In vivo two-photon imaging of mouse hippocampal neurons in dentate gyrus using a light source based on a high-peak power gainswitched laser diode

Ryosuke Kawakami, Kazuaki Sawada, Yuta Kusama, Yi Cheng Fang, Shinya Kanazawa, Yuichi Kozawa, Shunichi Sato, Hiroyuki Yokoyama, Tomomi Nemoto

Research output: Contribution to journalArticle

46 Citations (Scopus)

Abstract

In vivo two-photon microscopy is an advantageous technique for observing the mouse brain at high resolution. In this study, we developed a two-photon microscopy method that uses a 1064-nm gain-switched laser diode-based light source with average power above 4 W, pulse width of 7.5-picosecond, repetition rate of 10-MHz, and a high-sensitivity photomultiplier tube. Using this newly developed two-photon microscope for in vivo imaging, we were able to successfully image hippocampal neurons in the dentate gyrus and obtain panoramic views of CA1 pyramidal neurons and cerebral cortex, regardless of age of the mouse. Fine dendrites in hippocampal CA1 could be imaged with a high peak-signal-tobackground ratio that could not be achieved by titanium sapphire laser excitation. Finally, our system achieved multicolor imaging with neurons and blood vessels in the hippocampal region in vivo. These results indicate that our two-photon microscopy system is suitable for investigations of various neural functions, including the morphological changes undergone by neurons during physiological phenomena.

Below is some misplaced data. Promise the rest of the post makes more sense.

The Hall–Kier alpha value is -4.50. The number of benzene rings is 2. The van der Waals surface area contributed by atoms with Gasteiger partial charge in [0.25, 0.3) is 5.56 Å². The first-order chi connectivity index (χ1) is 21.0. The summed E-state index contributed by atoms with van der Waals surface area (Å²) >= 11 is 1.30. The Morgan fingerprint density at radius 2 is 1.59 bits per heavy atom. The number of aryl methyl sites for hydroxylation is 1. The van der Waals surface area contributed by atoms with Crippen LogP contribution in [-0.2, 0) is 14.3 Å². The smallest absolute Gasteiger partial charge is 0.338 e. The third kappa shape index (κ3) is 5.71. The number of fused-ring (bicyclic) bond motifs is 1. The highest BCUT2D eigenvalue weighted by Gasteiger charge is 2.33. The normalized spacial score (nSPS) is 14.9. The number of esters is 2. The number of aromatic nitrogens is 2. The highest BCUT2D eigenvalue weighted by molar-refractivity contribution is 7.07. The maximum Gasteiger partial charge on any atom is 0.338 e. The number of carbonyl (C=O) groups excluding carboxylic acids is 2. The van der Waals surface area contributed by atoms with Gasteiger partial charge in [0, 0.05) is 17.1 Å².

Original languageEnglish
Pages (from-to)891-901
Number of pages11
JournalBiomedical Optics Express
Volume6
Issue number3
DOIs
Publication statusPublished - 2015 Jan 1

ASJC Scopus subject areas

  • Biotechnology
  • Atomic and Molecular Physics, and Optics

Fingerprint Dive into the research topics of 'In vivo two-photon imaging of mouse hippocampal neurons in dentate gyrus using a light source based on a high-peak power gainswitched laser diode'. Together they form a unique fingerprint.

  • Cite this